Japan’s Pharmaceutical and Medical Devices Agency (PMDA) has been working to update its regulatory pathways in recent years. How do you foresee changes in the regulatory landscape affecting device availability in Japan in the future?

In the last several years, the Japanese PMDA has tried to accelerate its reviewing process, which includes the replacement of several regulatory laws with regard to new medical devices. There are numerous positive outcomes already from such acts. One example is the Zilver PTX drug-eluting, self-expanding nitinol stent (Cook Medical) for femoropopliteal disease, which was released in Japan before the United States after the collaborative clinical trial. Accumulated device lag to date is, however, extremely vast. I am hoping for further acceleration of the PMDA’s reviewing process to fulfill the already existing device lag between the United States and Japan.

What are some key differences in approaches to lower limb intervention in Japan? What is your first-line therapy in below-the-knee lesions?

As previously mentioned, the biggest differences between the United States and Japan is the accessibility to newly developed medical devices, such as chronic total occlusion (CTO) crossing devices, reentry devices, drug-coated balloons, drug-eluting stents, debulking devices, and so on. The restricted access to new devices has been the major driving force for us to develop various wiring techniques in order to improve the initial success rate of our endovascular procedures. So far, I have introduced transcollateral wiring and many different types of distal punctures. By now, many Japanese physicians are regularly using these techniques in their daily practices.

Another unique feature of Japanese patients with peripheral artery disease is their lesion morphology. There are more than 300,000 patients in end-stage renal failure who depend on hemodialysis in Japan, and these patients are the major source of critical limb ischemia (CLI). Because of that, the target lesions we have to deal with are usually heavily calcified occlusive diseases, which make endovascular treatment quite difficult and complex. In Japan, roughly 90% of patients with CLI are treated by endovascular procedures to establish revascularization for their ischemic limbs. Interventional cardiologists perform more than 80% of those endovascular procedures, with the remaining 20% performed by vascular surgeons and interventional radiologists.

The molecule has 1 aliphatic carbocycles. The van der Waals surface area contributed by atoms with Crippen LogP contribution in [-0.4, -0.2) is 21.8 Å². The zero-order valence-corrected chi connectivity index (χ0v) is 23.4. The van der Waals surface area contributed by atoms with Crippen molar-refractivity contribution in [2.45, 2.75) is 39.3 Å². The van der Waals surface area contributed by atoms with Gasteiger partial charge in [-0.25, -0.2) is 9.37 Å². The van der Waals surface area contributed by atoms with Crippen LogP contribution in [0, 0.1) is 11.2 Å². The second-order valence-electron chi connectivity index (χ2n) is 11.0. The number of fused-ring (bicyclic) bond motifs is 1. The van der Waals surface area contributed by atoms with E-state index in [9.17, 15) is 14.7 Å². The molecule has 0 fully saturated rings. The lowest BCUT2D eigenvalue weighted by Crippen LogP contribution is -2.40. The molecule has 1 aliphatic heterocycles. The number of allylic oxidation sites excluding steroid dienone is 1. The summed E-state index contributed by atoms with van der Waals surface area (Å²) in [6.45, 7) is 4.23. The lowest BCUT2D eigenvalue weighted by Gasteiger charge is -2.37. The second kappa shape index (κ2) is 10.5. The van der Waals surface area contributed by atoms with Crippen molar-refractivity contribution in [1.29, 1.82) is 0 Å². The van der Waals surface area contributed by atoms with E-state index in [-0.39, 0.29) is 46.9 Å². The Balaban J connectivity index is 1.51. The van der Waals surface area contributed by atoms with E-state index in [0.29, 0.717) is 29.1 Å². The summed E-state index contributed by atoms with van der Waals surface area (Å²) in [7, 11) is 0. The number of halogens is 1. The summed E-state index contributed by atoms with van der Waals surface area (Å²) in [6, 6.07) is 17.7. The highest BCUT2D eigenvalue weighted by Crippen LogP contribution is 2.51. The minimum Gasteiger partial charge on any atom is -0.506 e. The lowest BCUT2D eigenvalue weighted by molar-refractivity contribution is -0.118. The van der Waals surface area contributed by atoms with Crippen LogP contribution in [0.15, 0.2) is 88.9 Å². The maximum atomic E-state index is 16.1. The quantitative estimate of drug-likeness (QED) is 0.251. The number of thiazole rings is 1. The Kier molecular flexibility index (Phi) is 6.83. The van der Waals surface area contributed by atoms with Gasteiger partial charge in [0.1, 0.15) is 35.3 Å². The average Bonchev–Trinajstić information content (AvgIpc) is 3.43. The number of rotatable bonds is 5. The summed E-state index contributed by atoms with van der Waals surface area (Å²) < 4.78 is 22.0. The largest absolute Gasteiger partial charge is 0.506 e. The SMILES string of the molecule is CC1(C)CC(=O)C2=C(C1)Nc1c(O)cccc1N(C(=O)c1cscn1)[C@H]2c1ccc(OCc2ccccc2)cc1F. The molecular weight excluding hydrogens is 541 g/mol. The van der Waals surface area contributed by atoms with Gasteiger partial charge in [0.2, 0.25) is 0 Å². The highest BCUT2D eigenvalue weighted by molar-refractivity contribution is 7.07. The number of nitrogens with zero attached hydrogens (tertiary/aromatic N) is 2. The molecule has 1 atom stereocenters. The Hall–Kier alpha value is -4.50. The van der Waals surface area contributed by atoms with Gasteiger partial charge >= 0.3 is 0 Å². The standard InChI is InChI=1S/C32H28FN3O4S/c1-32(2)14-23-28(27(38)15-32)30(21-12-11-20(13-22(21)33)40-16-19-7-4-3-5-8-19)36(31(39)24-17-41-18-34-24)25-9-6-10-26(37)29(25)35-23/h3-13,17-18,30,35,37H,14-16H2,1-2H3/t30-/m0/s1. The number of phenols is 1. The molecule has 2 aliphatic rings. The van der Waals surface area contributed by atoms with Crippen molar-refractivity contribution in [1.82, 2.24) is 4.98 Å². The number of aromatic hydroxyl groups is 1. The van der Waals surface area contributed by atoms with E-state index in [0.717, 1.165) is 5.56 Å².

In the last 10 years, we have focused on improving our interventional techniques. At the same time, Japanese medical device companies have actively developed numerous devices for peripheral intervention, especially CTO guidewires and microcatheters. A synergistic effect of these two efforts is that we now achieve nearly 100% initial success in all kinds of peripheral interventions. Now we are facing a much more fundamental problem—how to improve long-term outcomes of our endovascular treatment. The good news is that, within a couple of years, we will finally have several new devices, including two self-expandable nitinol stents, directional atherectomy, laser atherectomy, Jetstream atherectomy (Boston Scientific Corporation), and three drug-coated balloons. I do hope these devices ameliorate long-term outcomes of very challenging endovascular therapy in Japan.

In your opinion, what is the best way to approach heavily calcified lesions?

The Crosser system (Bard Peripheral Vascular, Inc.) is my first-line therapy for heavily calcified lesions. Before the introduction of the Crosser system, I sometimes experienced an unfortunate situation where I could not cross any interventional devices through the target lesion, even after the successful crossing of a CTO guidewire. Frequency of such events is considerably reduced these days owing to the flossing power of the Crosser system.

What has been one of the most compelling pieces of literature you have read in the last few months that you would recommend to your peers to read, and what about it interested you?

Recently, Dr. Nakama and his colleagues published “Clinical Implications of Additional Pedal Artery Angioplasty in Critical Limb Ischemia Patients With Infrapopliteal and Pedal Artery Disease” in the Journal of Endovascular Therapy (2016;23:83–91). Below-the-ankle (BTA) intervention emerged as a last resort for CLI treatment, especially in patients with severely damaged BTA arteries, although the clinical meaning of such aggressiveness has not been clinically tested. Dr. Nakama showed that aggressive catheter-based recanalization of BTA arteries could significantly improve wound-healing rates and also reduce the time to complete wound healing. 

Kazushi Urasawa, MD, PhD, FJCC, is Vice President of Tokeidai Memorial Hospital in Sapporo, Japan. He has disclosed that he is a consultant for Cordis Corporation, Boston Scientific Corporation, Terumo Interventional Systems, Goodman, Asahi Intecc, Tokai Medical Products, and Medikit Co. Dr. Urasawa may be reached at urasawa@sldc.jp.